• photo by George Kalinsky
    Earl Monroe takes it to the hoop against Wilt Chamberlain

Earl Monroe The Godfather of playground basketball holds court

Congratulations on the publication of your autobiography,Earl The Pearl. You waited 40 years to tell this story. Why did you feel that the timing was finally right?
I’ve been kind of a closed person for most of that time, and in a lot of instances I felt that people didn’t really know me. I actually started writing this book with [collaborator] Quincy [Troupe] back in 2006 or 2007, but it wasn’t really shaping up the way I thought it would, because Quincy really didn’t know me. He lives right across from me [in the same apartment complex], and as we got to know each other we decided to try again, and we came up with Earl The Pearl: My Story.

What was it like for you going back and reliving your story? It must have been quite an experience.
It was, because I never really look back at things. And having to go back and relive some of the things that were in the book was a little trying at points. I think the two things that were the most difficult to get through were the passing of my mother and seeing a killing. I saw it when I was a young kid and I remembered it, but I didn’t remember it as vividly as I did once I started talking about it for the book. It was kind of harrowing at first. I got used to it, but that’s something that you never want to get used to.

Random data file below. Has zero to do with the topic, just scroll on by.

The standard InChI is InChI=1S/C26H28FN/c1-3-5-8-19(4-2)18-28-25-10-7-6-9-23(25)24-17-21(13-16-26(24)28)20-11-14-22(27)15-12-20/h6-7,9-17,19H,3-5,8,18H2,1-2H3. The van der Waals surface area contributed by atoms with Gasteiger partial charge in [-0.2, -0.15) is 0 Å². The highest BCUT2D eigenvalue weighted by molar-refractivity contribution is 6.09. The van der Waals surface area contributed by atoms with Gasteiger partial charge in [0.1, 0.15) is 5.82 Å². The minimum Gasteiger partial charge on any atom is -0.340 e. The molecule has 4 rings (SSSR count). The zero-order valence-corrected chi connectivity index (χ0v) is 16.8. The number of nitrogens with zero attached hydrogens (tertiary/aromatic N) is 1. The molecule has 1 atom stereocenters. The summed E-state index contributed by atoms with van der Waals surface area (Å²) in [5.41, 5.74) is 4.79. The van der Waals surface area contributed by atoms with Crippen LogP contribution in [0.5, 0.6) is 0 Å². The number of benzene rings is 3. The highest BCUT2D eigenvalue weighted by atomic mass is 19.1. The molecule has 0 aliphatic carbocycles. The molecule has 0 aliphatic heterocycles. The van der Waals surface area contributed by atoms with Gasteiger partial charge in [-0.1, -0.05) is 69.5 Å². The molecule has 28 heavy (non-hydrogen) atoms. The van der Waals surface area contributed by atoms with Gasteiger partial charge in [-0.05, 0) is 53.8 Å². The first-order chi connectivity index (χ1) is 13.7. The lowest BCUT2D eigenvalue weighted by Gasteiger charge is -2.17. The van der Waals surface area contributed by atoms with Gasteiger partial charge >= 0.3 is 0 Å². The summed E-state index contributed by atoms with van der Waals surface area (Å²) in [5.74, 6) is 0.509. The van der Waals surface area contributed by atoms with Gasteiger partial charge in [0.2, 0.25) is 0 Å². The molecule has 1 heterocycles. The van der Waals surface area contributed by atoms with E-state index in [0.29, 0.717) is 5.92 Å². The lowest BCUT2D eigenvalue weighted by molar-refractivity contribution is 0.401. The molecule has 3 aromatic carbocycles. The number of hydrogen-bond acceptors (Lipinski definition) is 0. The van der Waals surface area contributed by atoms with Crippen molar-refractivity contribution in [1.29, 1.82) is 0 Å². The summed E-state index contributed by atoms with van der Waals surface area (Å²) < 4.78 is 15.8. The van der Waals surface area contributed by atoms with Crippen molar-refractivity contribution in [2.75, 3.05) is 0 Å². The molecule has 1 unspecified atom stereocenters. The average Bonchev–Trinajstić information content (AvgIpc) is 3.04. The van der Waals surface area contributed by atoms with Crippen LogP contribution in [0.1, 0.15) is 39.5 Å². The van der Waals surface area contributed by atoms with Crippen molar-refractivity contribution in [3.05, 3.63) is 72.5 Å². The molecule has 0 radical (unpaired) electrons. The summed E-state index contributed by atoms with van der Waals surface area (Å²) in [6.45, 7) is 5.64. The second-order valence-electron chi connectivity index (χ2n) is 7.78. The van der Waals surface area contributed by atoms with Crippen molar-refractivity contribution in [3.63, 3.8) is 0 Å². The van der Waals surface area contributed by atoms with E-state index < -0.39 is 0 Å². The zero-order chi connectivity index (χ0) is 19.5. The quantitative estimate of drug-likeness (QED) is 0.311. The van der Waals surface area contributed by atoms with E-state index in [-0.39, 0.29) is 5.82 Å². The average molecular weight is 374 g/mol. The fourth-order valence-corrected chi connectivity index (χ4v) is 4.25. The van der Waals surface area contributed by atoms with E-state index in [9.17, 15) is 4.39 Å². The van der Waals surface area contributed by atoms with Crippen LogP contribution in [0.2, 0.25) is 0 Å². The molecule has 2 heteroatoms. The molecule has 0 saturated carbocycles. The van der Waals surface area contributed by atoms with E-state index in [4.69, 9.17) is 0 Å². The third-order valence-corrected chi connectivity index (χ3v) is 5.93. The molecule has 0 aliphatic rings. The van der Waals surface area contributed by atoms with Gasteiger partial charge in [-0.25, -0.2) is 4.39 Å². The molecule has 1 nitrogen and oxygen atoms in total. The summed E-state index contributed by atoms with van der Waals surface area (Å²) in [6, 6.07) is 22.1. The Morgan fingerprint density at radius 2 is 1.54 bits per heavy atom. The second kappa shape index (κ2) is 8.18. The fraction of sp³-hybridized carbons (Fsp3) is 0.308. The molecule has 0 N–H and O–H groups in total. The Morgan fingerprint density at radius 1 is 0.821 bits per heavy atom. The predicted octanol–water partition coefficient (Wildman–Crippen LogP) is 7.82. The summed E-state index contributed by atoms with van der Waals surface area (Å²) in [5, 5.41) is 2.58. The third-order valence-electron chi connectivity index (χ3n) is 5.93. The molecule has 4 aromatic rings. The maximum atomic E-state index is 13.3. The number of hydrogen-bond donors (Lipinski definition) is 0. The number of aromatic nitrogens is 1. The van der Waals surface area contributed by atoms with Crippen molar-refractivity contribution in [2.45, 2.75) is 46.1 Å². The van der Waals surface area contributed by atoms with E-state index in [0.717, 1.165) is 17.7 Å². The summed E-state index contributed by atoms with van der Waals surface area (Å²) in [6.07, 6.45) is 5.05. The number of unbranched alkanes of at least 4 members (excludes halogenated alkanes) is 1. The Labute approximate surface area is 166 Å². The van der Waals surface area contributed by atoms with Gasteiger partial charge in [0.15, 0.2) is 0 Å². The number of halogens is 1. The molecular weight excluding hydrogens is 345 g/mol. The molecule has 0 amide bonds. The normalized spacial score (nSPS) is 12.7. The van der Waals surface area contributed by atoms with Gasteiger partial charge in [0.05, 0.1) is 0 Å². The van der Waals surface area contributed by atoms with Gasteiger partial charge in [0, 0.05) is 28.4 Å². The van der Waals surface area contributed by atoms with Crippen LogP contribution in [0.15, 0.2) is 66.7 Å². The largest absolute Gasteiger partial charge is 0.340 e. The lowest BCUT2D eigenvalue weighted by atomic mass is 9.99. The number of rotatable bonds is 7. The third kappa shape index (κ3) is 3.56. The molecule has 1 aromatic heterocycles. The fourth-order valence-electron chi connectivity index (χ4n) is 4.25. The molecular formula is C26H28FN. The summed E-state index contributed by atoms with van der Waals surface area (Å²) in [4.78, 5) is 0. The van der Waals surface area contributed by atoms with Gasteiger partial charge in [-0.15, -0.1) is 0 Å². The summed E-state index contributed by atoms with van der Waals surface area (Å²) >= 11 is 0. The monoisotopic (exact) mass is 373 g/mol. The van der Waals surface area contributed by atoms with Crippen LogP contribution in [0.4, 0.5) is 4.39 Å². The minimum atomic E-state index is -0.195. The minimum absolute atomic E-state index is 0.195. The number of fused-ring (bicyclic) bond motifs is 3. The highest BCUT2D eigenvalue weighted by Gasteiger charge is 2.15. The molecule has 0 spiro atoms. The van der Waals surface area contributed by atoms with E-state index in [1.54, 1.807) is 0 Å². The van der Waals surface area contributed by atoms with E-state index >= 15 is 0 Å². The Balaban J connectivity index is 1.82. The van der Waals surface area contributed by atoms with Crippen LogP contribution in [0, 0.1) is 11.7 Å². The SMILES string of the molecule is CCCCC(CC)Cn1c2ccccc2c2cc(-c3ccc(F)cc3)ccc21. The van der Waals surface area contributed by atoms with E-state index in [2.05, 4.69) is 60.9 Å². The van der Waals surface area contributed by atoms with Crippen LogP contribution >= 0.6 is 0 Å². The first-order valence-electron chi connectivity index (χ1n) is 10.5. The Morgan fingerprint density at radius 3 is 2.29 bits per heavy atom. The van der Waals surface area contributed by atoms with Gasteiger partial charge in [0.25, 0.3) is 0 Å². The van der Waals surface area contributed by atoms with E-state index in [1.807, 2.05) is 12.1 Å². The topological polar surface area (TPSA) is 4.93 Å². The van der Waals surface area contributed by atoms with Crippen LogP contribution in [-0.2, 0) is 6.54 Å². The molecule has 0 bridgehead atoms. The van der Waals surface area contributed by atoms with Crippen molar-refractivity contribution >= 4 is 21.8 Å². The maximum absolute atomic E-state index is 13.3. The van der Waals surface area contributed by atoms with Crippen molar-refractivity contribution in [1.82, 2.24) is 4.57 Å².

Did you learn anything about yourself through the process of writing the book?
I never really thought of myself as a survivor, but that’s essentially what I’ve been throughout my career. The book showed me how I’ve always had to prove myself at every level. And then, at some levels, I had to double prove myself, as I did with the Knicks. So yes, I think writing the book definitely helped me learn more about myself, which will probably help me out in the future. The impact you had on the game stylistically is still being felt in the NBA today.